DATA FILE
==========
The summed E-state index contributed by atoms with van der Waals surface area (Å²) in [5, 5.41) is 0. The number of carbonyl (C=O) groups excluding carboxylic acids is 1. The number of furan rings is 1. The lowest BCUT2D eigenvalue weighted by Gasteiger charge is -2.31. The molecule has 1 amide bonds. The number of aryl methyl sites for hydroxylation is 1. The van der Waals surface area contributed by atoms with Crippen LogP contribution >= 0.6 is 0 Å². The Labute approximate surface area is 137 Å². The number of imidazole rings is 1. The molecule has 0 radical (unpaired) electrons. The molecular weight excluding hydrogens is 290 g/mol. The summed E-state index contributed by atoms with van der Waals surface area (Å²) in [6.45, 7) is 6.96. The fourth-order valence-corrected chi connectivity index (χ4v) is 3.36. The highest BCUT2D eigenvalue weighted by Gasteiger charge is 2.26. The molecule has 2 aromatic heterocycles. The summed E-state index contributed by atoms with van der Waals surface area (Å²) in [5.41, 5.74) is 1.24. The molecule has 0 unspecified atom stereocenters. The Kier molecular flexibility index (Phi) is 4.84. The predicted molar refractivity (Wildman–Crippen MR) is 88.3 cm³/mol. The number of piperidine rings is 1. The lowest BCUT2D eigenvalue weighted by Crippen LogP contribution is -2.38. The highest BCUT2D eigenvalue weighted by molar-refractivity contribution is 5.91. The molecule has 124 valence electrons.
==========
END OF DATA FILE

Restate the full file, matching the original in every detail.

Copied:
The summed E-state index contributed by atoms with van der Waals surface area (Å²) in [5, 5.41) is 0. The number of carbonyl (C=O) groups excluding carboxylic acids is 1. The number of furan rings is 1. The lowest BCUT2D eigenvalue weighted by Gasteiger charge is -2.31. The molecule has 1 amide bonds. The number of aryl methyl sites for hydroxylation is 1. The van der Waals surface area contributed by atoms with Crippen LogP contribution >= 0.6 is 0 Å². The Labute approximate surface area is 137 Å². The number of imidazole rings is 1. The molecule has 0 radical (unpaired) electrons. The molecular weight excluding hydrogens is 290 g/mol. The summed E-state index contributed by atoms with van der Waals surface area (Å²) in [6.45, 7) is 6.96. The fourth-order valence-corrected chi connectivity index (χ4v) is 3.36. The highest BCUT2D eigenvalue weighted by Gasteiger charge is 2.26. The molecule has 2 aromatic heterocycles. The summed E-state index contributed by atoms with van der Waals surface area (Å²) in [5.41, 5.74) is 1.24. The molecule has 0 unspecified atom stereocenters. The Kier molecular flexibility index (Phi) is 4.84. The predicted molar refractivity (Wildman–Crippen MR) is 88.3 cm³/mol. The number of piperidine rings is 1. The lowest BCUT2D eigenvalue weighted by Crippen LogP contribution is -2.38. The highest BCUT2D eigenvalue weighted by molar-refractivity contribution is 5.91. The molecule has 124 valence electrons.